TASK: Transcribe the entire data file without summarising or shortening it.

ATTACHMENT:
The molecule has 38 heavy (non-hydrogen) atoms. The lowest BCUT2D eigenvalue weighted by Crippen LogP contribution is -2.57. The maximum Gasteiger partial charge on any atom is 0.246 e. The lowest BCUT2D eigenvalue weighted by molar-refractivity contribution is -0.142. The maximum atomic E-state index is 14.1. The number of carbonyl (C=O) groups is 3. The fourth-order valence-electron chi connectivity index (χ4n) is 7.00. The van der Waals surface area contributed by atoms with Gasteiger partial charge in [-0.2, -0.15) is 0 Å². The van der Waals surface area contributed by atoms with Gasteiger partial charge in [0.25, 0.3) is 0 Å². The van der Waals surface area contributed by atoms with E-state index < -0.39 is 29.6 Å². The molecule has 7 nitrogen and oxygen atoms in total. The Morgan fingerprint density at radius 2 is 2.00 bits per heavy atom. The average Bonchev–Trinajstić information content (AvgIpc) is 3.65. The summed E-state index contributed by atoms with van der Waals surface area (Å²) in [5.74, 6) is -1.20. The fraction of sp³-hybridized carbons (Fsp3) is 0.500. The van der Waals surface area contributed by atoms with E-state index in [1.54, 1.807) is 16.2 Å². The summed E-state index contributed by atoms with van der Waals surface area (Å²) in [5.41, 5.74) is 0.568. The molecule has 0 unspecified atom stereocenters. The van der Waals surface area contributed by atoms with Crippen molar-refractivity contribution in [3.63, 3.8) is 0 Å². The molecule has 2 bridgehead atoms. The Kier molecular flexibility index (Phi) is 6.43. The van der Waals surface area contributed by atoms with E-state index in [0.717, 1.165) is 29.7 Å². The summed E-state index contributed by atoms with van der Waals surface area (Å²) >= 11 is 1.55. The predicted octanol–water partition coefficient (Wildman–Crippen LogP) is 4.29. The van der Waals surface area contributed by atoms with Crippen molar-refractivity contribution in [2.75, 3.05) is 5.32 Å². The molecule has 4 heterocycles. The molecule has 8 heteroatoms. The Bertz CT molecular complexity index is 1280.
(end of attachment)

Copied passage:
The molecule has 38 heavy (non-hydrogen) atoms. The lowest BCUT2D eigenvalue weighted by Crippen LogP contribution is -2.57. The maximum Gasteiger partial charge on any atom is 0.246 e. The lowest BCUT2D eigenvalue weighted by molar-refractivity contribution is -0.142. The maximum atomic E-state index is 14.1. The number of carbonyl (C=O) groups is 3. The fourth-order valence-electron chi connectivity index (χ4n) is 7.00. The van der Waals surface area contributed by atoms with Gasteiger partial charge in [-0.2, -0.15) is 0 Å². The van der Waals surface area contributed by atoms with Gasteiger partial charge in [0.25, 0.3) is 0 Å². The van der Waals surface area contributed by atoms with E-state index < -0.39 is 29.6 Å². The molecule has 7 nitrogen and oxygen atoms in total. The Morgan fingerprint density at radius 2 is 2.00 bits per heavy atom. The average Bonchev–Trinajstić information content (AvgIpc) is 3.65. The summed E-state index contributed by atoms with van der Waals surface area (Å²) in [5.74, 6) is -1.20. The fraction of sp³-hybridized carbons (Fsp3) is 0.500. The van der Waals surface area contributed by atoms with E-state index in [1.54, 1.807) is 16.2 Å². The summed E-state index contributed by atoms with van der Waals surface area (Å²) in [5.41, 5.74) is 0.568. The molecule has 0 unspecified atom stereocenters. The van der Waals surface area contributed by atoms with Crippen molar-refractivity contribution in [3.63, 3.8) is 0 Å². The molecule has 2 bridgehead atoms. The Kier molecular flexibility index (Phi) is 6.43. The van der Waals surface area contributed by atoms with E-state index in [0.717, 1.165) is 29.7 Å². The summed E-state index contributed by atoms with van der Waals surface area (Å²) >= 11 is 1.55. The predicted octanol–water partition coefficient (Wildman–Crippen LogP) is 4.29. The van der Waals surface area contributed by atoms with Crippen molar-refractivity contribution in [2.75, 3.05) is 5.32 Å². The molecule has 4 heterocycles. The molecule has 8 heteroatoms. The Bertz CT molecular complexity index is 1280.